HACKENSACK, N.J. — FAO Schwarz and the Apple Store stand next to each other at Fifth Avenue and 58th Street in Manhattan.
"Two of the greatest names in toys are side by side," quipped toy editor and consultant Chris Byrne, who said he usually stops by FAO when making a trip to the Apple Store. Yet Byrne and other toy experts acknowledge that for today's kids, the Apple Store probably seems much more magical than FAO.
The juxtaposition of the stores highlights the challenge facing FAO's parent company, Toys R Us, as it tries to capitalize on a venerable brand in 2012.
Toys R Us announced last week that in recognition of the 150th anniversary of the founding of FAO, it has turned the Fifth Avenue store into a toy museum with vintage toys, including a 1905 Steiff teddy bear and a 1935 version of Monopoly, on display throughout the store.
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The company also has installed new signs touting the 150-year milestone, remodeled parts of the store and reinstalled the animated singing clock face that was a beloved feature in an earlier incarnation of the store. Toys R Us also launched an updated FAO Web site.
Toys R Us bought FAO in 2009 from investment firm D.E. Shaw for what was thought to be a bargain basement price. FAO had filed for bankruptcy protection twice in 2003, and the flagship New York store was forced to close for several months the next year. Analysts at the time praised the acquisition, saying it gave mass-market retailer Toys R Us an entry into the upscale toy market.
"They may have bought it strictly so nobody else would come into New York and pump some life into it" and rival the flagship Toys R Us store in Times Square that opened in 2001, said Jonathan Samet, publisher of The Toy Book and Toy Insider. "As a brand, it probably doesn't generate all that much."
Toys R Us does not break out sales figures for the FAO store and FAO.com, and FAO sales probably account for a small portion of the $13 billion in annual sales at Toys R Us. Richard Barry, chief merchandising officer for Toys R Us, said the New York store "is doing great" and the company is "seeing (a) nice increase" in sales at the store.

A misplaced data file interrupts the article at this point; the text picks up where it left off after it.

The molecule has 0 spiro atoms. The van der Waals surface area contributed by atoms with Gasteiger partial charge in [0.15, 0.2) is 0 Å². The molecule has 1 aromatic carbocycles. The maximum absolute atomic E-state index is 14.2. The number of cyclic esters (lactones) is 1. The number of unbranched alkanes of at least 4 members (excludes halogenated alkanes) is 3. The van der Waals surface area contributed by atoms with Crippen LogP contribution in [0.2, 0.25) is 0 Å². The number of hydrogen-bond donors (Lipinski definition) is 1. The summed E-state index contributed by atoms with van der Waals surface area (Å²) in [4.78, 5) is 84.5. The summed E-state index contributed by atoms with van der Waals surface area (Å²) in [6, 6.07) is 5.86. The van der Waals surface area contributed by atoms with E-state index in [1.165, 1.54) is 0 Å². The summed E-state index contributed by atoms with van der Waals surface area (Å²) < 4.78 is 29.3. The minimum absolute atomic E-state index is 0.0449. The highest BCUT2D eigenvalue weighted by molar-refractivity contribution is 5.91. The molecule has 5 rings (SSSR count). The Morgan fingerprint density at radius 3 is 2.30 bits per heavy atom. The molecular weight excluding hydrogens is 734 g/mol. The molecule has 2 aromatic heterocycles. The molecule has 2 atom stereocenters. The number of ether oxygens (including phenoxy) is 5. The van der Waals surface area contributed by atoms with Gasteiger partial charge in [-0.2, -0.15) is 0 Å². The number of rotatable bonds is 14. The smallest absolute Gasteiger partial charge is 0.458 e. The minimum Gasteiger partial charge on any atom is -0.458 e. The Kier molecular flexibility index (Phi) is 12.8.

Luxury retail expert Pam Danziger, president of Unity Marketing, said Toys R Us could be sitting on a potential gold mine if it can use the FAO brand to reach the wallets of the surge of baby-boomer grandparents.
"Certainly parents want to buy special gifts for their children, but it's really much more the grandparents," she said.
"There's a need for, and an interest in, these high-end, more distinctive specialty toys," said Danziger, author of Putting the Luxe Back in Luxury.
Toys R Us has tried to spread the FAO brand beyond New York City, but without success so far. Toys R Us, within months of buying FAO, installed holiday displays of FAO products in its Toys R Us and Babies R Us stores. In 2010, it opened 10 FAO holiday pop-up stores in suburban malls but did not repeat that strategy this past Christmas.
FAO previously expanded into suburban malls in the 1990s and had 42 stores in 2000. The chain began closing stores soon after that peak year. Only two stores remained, in New York and Las Vegas, when Toys R Us bought the brand. The Las Vegas store closed in 2010.
Barry, the Toys R Us executive, said the FAO boutiques in Toys R Us and Babies R Us stores "will remain a very important part of our strategy going forward."